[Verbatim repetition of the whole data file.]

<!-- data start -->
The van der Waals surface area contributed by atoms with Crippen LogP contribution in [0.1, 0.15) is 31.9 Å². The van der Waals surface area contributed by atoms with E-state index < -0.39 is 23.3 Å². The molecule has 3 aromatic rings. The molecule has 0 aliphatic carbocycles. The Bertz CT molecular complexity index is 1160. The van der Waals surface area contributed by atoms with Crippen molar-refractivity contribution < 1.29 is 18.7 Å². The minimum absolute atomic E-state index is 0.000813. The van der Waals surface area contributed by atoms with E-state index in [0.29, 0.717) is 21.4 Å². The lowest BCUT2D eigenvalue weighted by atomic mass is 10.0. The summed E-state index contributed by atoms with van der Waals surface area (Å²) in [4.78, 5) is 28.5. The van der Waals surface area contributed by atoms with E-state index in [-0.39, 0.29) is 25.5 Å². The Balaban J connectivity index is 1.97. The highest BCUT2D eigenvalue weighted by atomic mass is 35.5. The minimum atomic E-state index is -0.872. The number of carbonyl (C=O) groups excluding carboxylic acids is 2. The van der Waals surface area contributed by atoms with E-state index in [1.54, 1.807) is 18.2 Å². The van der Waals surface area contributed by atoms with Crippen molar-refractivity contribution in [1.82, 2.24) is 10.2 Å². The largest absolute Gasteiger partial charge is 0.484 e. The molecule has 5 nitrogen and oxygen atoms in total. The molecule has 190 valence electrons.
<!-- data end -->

The van der Waals surface area contributed by atoms with Crippen LogP contribution in [0.1, 0.15) is 31.9 Å². The van der Waals surface area contributed by atoms with E-state index < -0.39 is 23.3 Å². The molecule has 3 aromatic rings. The molecule has 0 aliphatic carbocycles. The Bertz CT molecular complexity index is 1160. The van der Waals surface area contributed by atoms with Crippen molar-refractivity contribution < 1.29 is 18.7 Å². The minimum absolute atomic E-state index is 0.000813. The van der Waals surface area contributed by atoms with E-state index in [0.29, 0.717) is 21.4 Å². The lowest BCUT2D eigenvalue weighted by atomic mass is 10.0. The summed E-state index contributed by atoms with van der Waals surface area (Å²) in [4.78, 5) is 28.5. The van der Waals surface area contributed by atoms with E-state index in [-0.39, 0.29) is 25.5 Å². The Balaban J connectivity index is 1.97. The highest BCUT2D eigenvalue weighted by atomic mass is 35.5. The minimum atomic E-state index is -0.872. The number of carbonyl (C=O) groups excluding carboxylic acids is 2. The van der Waals surface area contributed by atoms with E-state index in [1.54, 1.807) is 18.2 Å². The van der Waals surface area contributed by atoms with Crippen molar-refractivity contribution in [1.82, 2.24) is 10.2 Å². The largest absolute Gasteiger partial charge is 0.484 e. The molecule has 5 nitrogen and oxygen atoms in total. The molecule has 190 valence electrons.